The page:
Benefit Fraud Step 2
Criminal Crown Prosecution Service (CPS)
- If charged with a criminal offence it would result in a court order,
- The police will investigate criminal offences and then pass evidence to the Crown Prosecution Service (CPS) for a charging decision.
- The CPS will also prosecute (prepare and present) the case at court.
When deciding whether to charge a suspect CPS must consider
- an evidential and
- public interest test
Where a defendant has been charged with the offence they can either be released on bail to attend their first court hearing or be remanded in custody overnight at the police station and taken to court the next day, where he can apply to be released on bail.
- When deciding whether or not to grant a defendant bail the court will consider a number of factors including:
- The seriousness of the offence,
- The defendant’s character; and
- The strength of the case against him.
Bail conditions are any requirements the court considers necessary to ensure that the defendant attends court and does not commit any further offences. These can include:
- Order to stay at a certain address,
- Not to contact the victim or witnesses directly or indirectly,
- Comply with a curfew.
If a person is concerned about whether or not the defendant will be granted bail, or what the conditions of bail will be, they may discuss their concerns with the police officer or the Witness Care Unit contact.
Once these views have been passed onto the CPS they will take such concerns into consideration.
Fraud proceedings will be heard at either:
- The Magistrates’ Court or,
- The Crown Court for trial or sentence
- At the Magistrates Court the defendant will be asked at the first hearing if they are to plead guilty or not guilty.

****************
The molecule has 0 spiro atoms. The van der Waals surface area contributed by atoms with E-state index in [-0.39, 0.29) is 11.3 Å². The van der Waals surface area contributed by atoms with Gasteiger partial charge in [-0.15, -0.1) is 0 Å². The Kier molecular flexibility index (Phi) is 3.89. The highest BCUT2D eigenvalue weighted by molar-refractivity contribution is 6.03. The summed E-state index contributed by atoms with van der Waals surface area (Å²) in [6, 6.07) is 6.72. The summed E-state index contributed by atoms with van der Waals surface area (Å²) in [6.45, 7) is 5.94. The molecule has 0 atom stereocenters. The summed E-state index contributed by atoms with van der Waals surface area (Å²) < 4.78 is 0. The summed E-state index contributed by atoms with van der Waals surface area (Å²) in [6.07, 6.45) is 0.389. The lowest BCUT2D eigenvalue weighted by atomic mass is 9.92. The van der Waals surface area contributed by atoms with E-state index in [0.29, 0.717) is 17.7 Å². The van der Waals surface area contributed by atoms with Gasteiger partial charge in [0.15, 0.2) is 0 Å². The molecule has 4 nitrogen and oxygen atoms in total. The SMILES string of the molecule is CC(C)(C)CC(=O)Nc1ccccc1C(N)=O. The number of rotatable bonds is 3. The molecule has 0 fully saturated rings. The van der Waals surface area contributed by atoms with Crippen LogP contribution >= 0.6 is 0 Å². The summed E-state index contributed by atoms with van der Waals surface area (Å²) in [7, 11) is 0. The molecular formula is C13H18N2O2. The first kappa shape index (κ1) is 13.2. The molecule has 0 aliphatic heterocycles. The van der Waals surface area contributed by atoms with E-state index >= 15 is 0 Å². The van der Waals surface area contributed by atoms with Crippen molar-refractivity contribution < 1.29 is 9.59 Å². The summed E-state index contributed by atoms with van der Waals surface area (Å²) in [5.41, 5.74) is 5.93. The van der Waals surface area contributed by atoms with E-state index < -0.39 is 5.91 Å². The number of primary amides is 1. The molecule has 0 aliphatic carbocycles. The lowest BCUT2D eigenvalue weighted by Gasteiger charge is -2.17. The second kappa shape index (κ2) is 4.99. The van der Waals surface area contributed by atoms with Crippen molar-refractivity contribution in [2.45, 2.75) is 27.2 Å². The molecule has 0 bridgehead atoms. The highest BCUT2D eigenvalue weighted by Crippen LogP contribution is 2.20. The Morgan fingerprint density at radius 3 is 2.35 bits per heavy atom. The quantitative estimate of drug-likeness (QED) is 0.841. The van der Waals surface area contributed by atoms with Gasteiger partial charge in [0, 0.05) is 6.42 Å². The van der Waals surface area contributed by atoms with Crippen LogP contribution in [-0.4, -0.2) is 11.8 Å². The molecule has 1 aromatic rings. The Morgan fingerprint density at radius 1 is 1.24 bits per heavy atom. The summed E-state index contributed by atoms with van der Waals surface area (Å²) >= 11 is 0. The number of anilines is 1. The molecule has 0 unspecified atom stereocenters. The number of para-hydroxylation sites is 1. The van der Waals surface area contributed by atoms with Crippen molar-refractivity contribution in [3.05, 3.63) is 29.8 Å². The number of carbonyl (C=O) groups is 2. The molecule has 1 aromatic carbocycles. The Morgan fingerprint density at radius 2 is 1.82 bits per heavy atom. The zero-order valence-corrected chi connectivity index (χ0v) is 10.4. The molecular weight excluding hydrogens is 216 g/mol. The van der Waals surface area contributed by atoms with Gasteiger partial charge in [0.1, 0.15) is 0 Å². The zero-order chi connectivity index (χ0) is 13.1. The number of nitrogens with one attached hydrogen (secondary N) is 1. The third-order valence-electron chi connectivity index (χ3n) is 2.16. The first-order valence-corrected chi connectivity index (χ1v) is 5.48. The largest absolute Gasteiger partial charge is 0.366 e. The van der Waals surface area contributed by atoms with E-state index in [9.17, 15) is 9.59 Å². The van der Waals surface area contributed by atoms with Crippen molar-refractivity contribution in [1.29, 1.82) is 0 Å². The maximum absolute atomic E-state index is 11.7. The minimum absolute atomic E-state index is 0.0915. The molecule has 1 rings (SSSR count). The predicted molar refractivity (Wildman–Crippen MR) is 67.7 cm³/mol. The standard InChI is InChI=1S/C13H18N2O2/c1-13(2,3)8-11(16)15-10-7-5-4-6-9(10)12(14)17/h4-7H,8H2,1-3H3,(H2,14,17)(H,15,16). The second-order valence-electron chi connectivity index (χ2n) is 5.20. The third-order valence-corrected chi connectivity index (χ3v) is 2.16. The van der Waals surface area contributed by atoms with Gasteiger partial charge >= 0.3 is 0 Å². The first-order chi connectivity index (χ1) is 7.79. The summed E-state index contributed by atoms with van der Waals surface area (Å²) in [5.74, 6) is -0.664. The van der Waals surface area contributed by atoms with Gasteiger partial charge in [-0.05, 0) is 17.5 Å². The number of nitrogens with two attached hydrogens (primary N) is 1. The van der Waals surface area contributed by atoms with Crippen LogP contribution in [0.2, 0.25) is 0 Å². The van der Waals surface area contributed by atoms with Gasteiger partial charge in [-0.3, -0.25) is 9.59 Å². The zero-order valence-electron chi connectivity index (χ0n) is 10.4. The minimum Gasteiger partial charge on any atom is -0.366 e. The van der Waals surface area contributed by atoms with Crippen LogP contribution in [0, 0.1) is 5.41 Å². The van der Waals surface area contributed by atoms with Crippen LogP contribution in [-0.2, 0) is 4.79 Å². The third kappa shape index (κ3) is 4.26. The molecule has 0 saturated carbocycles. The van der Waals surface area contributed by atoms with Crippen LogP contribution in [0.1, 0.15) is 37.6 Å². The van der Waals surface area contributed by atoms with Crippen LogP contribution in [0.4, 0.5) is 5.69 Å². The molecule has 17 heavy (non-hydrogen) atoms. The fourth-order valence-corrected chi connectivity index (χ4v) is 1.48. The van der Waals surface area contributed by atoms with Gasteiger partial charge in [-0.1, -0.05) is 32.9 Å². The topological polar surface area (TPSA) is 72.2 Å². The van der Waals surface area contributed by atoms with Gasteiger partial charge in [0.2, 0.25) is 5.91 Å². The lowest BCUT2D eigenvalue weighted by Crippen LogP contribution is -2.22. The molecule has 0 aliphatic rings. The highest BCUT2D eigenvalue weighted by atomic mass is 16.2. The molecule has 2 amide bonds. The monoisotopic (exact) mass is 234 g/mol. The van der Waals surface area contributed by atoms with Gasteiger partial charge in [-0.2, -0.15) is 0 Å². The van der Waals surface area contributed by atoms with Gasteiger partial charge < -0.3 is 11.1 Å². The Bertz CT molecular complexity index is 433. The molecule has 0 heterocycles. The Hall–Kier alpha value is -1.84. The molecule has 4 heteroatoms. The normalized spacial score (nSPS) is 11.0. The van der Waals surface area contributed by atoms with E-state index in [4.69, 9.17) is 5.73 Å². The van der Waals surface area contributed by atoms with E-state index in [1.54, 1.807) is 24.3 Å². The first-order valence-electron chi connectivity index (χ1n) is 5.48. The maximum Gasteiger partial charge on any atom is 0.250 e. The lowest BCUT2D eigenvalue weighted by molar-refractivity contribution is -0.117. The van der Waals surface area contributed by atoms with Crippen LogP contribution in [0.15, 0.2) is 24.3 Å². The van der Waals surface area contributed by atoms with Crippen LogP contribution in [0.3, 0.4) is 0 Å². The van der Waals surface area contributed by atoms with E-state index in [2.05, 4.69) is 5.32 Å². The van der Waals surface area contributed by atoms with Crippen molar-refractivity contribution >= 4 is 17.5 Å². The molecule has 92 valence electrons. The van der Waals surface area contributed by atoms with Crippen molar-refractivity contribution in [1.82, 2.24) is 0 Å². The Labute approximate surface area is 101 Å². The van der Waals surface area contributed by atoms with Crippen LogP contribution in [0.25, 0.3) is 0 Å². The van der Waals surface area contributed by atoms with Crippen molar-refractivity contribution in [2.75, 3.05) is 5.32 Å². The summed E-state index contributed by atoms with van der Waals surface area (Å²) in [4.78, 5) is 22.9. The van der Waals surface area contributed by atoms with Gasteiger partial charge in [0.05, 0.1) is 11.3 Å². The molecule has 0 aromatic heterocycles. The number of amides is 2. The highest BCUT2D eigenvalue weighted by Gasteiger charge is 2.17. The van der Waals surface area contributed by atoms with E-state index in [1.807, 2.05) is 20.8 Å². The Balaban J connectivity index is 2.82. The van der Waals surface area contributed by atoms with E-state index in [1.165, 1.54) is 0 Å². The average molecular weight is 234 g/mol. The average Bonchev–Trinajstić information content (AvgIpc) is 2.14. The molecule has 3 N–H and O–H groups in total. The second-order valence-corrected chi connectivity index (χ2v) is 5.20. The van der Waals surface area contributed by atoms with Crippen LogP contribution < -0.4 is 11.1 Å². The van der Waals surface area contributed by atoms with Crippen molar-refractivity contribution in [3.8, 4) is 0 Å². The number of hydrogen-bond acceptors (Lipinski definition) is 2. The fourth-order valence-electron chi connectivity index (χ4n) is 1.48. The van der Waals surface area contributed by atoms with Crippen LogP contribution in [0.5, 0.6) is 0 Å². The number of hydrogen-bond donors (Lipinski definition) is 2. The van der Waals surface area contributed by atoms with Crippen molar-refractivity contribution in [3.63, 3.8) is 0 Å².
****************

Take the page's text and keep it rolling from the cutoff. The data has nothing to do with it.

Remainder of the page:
- At the Crown Court the defendant shall plead guilty or not guilty. A separate Crown Court date would be fixed for the hearing.
If the defendant pleads guilty they will receive a criminal conviction and be sentenced either on the same day, or in a few weeks. If the case is adjourned (postponed) a pre-sentence report is prepared about the defendant.
- If the defendant pleads not guilty a trial date will be set.
Not Guilty Plea
- If an individual decides to plea not guilty a trail date will be set. They would also need a sufficient reason, for example:
- They genuinely did not know that they were committing fraud;
- Lack of knowledge;
- When applying they were not informed properly
- Did not understand what they were filling out
- Genuinely did not believe that they are bound to inform the DWP (Department of Work and Pension)
- Was unable to read or relied on someone else to read it out
- Believed that they were not doing anything wrong
- They did not fill the form out themselves.
Worth noting that if you have signed the document it is likely to show that you have understood the information.
Conviction and Sentence
- The defendant’s sentence depends on the offence as well as the court’s discretion.
- A guilty verdict in a trial could result in a range of sentences including but not restricted to; fine, community order, or prison sentence. Additional orders could be made by the court.
- If the court is satisfied that the defendant has the funds to pay, they may grant a compensation order for the defendant to pay the victim any losses they have suffered
- The Magistrates’ Court is limited to a maximum of £5,000 in compensation.
- If the defendant does not pay such compensation they will serve a prison sentence. Ranging from 7 days for orders under £200, to 10 years for orders over £1m. If the defendant offers part payment, then their sentence would be reduced proportionally.
While every effort has been made to ensure the accuracy of the information provided in this article, it does not constitute legal advice and cannot be relied upon as such. Each legal case and issue may have unique facts and circumstances, as a result legalally does not accept any responsibility for liabilities arising as a result of reliance upon the information provided. For further help and guidance, you can always rely on and seek advice from our experienced lawyers.